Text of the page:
The value of homes in Bal Harbour rose more than any municipality in Miami-Dade County in the last year, according to data from Miami-Dade County Property Appraiser Pedro Garcia. Garcia’s data showed that the total values of homes in the area rose 35 percent in the last calendar year.
What’s driving the growth? It’s largely the new St. Regis Bal Harbour development, which officially opened in January and has seen almost $630 million in sales to date, highlighted by the $24.6 million purchase of a combination of five units at the property by a foreign buyer, first reported by The Real Deal last month.
“The St. Regis has really brought up property values,” said Linda Gustafson of One Sotheby’s International Realty, who deals extensively in Bal Harbour’s condo market. “Now that it’s finished, that its restaurants are open, right across from the Bal Harbour shops, it’s brought up property values substantially.”
Closings having been averaging between $1,200 and $1,500 per square foot at the property.
New York-based Jacky Teplitzky, who recently expanded her brokerage to Miami, compared the impact to that of the Time Warner Center in New York’s Columbus Circle neighborhood. “After Time Warner was built, all the values in the circle went up tremendously,” she said. “Now it’s almost like a separate neighborhood. So I look at Bal Harbour the same way.”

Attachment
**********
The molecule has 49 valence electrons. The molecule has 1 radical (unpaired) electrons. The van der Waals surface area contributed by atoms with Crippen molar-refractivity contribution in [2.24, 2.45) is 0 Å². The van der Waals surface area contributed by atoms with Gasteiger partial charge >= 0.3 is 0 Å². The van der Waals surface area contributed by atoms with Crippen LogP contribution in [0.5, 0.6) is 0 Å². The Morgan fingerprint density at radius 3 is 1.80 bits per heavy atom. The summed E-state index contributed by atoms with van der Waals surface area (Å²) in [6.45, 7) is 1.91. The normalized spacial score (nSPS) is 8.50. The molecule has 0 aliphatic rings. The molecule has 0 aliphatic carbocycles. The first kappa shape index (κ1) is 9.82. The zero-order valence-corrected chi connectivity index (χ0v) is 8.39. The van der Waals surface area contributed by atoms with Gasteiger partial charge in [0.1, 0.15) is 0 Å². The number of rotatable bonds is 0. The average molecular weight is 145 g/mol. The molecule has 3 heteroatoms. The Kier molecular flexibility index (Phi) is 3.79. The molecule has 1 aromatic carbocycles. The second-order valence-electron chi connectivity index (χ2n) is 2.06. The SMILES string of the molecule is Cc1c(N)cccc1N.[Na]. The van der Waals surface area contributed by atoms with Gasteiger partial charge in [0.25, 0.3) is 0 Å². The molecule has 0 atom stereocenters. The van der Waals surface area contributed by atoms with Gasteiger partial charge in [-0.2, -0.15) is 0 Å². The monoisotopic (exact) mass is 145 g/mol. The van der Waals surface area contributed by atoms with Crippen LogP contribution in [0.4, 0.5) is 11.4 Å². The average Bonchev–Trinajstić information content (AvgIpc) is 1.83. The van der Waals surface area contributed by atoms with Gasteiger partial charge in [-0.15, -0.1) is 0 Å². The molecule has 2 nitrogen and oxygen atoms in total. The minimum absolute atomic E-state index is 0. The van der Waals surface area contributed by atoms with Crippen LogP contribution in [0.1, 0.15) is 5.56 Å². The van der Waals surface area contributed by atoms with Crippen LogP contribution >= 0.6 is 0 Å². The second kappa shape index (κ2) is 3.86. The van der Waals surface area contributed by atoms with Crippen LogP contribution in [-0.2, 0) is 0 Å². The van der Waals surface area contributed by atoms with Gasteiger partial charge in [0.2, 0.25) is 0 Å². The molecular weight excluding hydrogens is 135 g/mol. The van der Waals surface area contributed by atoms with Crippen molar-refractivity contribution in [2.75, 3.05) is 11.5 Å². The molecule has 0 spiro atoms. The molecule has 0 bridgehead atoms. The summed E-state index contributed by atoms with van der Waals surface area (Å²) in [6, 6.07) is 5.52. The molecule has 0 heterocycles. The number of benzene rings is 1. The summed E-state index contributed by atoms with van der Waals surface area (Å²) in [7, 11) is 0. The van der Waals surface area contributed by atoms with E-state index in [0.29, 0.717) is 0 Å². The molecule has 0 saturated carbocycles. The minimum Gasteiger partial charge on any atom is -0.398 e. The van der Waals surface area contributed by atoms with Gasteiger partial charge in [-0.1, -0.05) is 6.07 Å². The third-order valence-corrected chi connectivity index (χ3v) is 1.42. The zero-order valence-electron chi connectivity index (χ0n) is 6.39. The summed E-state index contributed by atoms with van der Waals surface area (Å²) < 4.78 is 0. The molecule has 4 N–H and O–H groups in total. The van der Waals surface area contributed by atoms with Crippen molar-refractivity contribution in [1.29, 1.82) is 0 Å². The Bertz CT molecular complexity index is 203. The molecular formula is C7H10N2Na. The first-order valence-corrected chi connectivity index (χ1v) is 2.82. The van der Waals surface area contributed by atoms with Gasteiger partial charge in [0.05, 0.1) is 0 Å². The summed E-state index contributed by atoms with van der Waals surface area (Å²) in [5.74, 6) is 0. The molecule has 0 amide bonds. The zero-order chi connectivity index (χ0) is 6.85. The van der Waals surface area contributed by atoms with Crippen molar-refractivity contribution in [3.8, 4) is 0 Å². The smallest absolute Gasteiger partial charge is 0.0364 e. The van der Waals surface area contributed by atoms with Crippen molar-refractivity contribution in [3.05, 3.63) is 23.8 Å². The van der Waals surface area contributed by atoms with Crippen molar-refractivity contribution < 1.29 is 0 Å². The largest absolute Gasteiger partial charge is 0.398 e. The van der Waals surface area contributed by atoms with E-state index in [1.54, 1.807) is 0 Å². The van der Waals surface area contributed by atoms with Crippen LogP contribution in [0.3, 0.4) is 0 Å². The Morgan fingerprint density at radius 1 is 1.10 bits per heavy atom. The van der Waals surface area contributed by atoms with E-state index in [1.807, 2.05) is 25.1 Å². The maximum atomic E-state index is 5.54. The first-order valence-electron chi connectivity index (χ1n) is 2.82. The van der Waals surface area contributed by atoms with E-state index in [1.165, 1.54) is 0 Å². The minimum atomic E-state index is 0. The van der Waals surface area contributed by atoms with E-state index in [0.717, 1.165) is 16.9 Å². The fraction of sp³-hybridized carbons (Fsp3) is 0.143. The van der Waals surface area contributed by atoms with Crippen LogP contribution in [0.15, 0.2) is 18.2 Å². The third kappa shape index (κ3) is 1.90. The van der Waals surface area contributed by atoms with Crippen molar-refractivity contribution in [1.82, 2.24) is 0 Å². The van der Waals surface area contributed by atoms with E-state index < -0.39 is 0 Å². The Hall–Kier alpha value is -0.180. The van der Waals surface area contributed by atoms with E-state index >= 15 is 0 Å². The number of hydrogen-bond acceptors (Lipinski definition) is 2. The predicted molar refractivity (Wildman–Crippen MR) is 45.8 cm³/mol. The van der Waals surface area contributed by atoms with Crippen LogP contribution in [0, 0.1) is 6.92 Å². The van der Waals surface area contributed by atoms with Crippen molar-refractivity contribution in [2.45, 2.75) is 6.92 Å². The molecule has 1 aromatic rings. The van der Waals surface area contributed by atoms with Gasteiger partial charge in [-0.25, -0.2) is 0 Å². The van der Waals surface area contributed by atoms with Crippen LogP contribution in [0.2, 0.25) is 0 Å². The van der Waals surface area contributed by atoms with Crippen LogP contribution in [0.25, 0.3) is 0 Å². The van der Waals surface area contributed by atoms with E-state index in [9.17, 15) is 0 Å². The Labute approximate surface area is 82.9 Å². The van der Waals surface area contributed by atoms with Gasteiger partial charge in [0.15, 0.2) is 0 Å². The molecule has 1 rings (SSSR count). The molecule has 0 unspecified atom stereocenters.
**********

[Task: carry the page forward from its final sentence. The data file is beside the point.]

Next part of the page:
But while the St. Regis is the face of Bal Harbour’s boom, it’s not alone. The last year has seen several high-profile deals across the real estate sector in Bal Harbour, which is located just above Surfside on Miami Beach’s barrier island.
In June, the Bal Harbour Club sold for $225 million to Argentina-based Consultatio, which is currently developing the new Oceana condominium project in Key Biscayne.
“It just caught on fire,” said Ryan Shear, managing director at development firm Property Markets Group. “Those were deals that were just sitting on the market, and people said they were crazy.”
Property Markets Group is developing the 95 on the Ocean condominium complex in Bal Harbour. The firm purchased the land in 2011. “Back then, everything was on the cusp,” he said. “Then it really turned on a dime.”
Shear said Bal Harbour’s improvement had come from two factors.
“One is the lack of supply — obviously there’s only so much oceanfront in South Florida,” he said. “And the other factor has been the South American buyers — these aren’t New Yorkers or Americans — in all these buildings.”